I shook my head. “It’s only eleven-thirty, it’ll be open for another hour or so.”
“Then why is everyone leaving?”
Was this a hint? Did he want to leave and follow the party to the next pub or nightclub? I felt my defensive walls coming back up. “They just came for the band, for most of them this is only the start of their night and since this place,” I waved my hand around the open space with high ceilings and glass French doors lining one wall leading out to the veranda. “Doesn’t offer a dj after a band they leave in order to dance. It’s more of a chilled establishment rather than a rave house.” I kept my eyes fixed on the bartender pulling beer. He nodded to me but gave no other indication he was on his way over.
A few seconds lapsed of awkward silence. Come on, say something interesting, he hasn’t run away nor has he made a sleazy come on. So try not to scare this one off.
“Did you like the set?”
Lame. I am lame.
He grinned. “Loved it. And you? Are you a fan?”
“Not a die-hard one who follows their tours or stalks their every move. But, yeah, I like them. I just don’t like the crowds.”
“I noticed that.” He bit his bottom lip.
I sighed in defeat. “I know I’m short, I openly admit that. It’s just annoying when people jump right on top of you, or block your view or,” giving him a cheeky grin to let him know I’m not going on a crazy rant and so I am not (entirely) insane. “Being called a munchkin by a stranger. All that gets to me.”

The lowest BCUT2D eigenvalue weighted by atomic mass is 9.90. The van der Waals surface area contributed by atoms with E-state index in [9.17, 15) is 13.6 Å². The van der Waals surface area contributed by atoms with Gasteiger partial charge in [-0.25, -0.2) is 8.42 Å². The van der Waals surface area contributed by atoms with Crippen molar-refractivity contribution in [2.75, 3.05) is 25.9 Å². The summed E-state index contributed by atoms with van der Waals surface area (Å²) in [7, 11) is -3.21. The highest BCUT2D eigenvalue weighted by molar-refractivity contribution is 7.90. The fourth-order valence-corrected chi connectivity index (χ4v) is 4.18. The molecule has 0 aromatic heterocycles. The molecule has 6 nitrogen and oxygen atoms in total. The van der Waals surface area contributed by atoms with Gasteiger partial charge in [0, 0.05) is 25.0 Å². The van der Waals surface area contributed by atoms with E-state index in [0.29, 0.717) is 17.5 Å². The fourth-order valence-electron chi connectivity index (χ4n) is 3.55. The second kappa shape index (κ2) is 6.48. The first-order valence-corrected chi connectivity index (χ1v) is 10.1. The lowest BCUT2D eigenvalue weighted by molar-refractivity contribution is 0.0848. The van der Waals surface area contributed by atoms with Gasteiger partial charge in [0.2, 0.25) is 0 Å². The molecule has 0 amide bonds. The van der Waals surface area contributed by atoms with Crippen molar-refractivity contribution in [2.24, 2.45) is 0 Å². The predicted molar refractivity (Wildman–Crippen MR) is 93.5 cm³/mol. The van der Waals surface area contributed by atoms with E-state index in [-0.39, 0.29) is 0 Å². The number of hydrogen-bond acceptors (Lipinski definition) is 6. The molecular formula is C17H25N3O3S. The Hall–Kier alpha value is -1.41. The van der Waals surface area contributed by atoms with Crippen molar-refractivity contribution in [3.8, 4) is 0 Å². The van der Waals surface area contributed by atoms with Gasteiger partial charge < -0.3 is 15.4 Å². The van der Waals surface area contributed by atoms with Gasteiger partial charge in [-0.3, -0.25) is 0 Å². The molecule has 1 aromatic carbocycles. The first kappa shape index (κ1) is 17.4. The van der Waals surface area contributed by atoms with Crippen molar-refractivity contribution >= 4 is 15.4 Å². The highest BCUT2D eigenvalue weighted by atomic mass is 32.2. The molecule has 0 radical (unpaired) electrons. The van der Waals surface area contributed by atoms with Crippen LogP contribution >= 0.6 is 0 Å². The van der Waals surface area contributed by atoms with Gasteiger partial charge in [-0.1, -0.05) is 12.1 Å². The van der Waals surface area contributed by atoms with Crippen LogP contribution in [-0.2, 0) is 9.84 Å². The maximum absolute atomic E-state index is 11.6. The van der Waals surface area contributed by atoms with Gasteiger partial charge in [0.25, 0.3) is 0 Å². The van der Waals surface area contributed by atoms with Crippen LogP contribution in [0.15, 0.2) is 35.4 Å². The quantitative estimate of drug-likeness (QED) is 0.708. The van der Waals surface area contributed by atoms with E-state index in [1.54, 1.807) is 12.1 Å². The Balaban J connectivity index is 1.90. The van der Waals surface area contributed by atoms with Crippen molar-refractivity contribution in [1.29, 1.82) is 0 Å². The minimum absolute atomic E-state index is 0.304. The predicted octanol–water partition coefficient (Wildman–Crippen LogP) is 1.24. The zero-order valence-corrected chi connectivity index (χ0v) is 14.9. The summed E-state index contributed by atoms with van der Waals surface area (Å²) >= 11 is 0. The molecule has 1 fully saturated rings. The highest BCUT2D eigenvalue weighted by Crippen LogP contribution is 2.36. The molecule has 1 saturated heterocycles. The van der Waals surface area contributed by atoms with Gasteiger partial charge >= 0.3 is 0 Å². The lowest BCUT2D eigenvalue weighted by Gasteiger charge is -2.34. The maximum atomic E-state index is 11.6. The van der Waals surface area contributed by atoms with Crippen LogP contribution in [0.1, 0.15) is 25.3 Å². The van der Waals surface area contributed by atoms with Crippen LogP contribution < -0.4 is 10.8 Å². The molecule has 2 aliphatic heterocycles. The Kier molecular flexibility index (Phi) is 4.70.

“But everything is fine now?”
“Cool, then let’s fix one of those problems.”
I frowned. “Huh?”
“You don’t like being called a munchkin by strangers, the solution then is not to be a stranger anymore.”
“I still don’t like munchkin.”
“How about hobbit?”
It was hard not to smile back or to chuckle at the absurdity. Somehow I wasn’t absolutely pissed at this conversation. “First, before you can decide on how to continue insulting me, tell me about yourself.”
“What do you want to know?” He leaned his forearms against the bar and stared at me intently.
“Let’s start with star sign.”
“A fire element.”
“What about you?”
“I’m on the cusp of Aries and Taurus. Depending on who you’re talking to, depends on what I am on the day.”
“That explains the stubbornness and the anger.”
“Hey, stop insulting.”
He laughed and bumped his shoulder playfully into mine.
“Employed?” I asked.
I waited for him to elaborate. He didn’t. Before I was going to ask, the bartender arrived and served us.
“Are you sure you don’t want something a little stronger than water?” He sipped his cider.
“Driving,” I tried hard not to gulp the liquid down and demand more. First fighting for space and not to be crushed, then dancing and now talking was making my throat scream for moisture.
We shuffled away from the bar, unsure where to go. Suddenly he yelled across the room and took strides to the pool table occupied by a couple of other guys.
I stood dumb and alone. What the?
“Cecelia,” he waved his hand for me to follow. I did. “Want to play a game?”
I shrugged. “Only if you’re not afraid of losing to a girl.”
The two guys on the other side of the green lined table laughed.
Jai’s eyes twinkled. “We could be on the same team. Then you won’t be losing to me.”
“But it’s not as fun.” My God. I really need to work on my flirting technique.
One of the other guys interrupted. “Play against each other, but if he wins then you have to give him a kiss.”
I could feel my face flaming up. “What if I win?”
The three boys shared a look. “Lady’s choice,” Jai offered, looking hopeful.
Now I could’ve gone really flirtatious and demand that he kisses me instead. However, I’m mean. And hungry. “If I win then I demand cheesecake.”
Jai took a step back. “And where am I meant to get this cheesecake from?” He looked disappointed though he tried to hide it with a laugh. “Are there any shops open at this time?”
I cheekily grinned. “Let’s play pool and see what happens.”
He considered momentarily before nodding. “Show me what you’ve got.”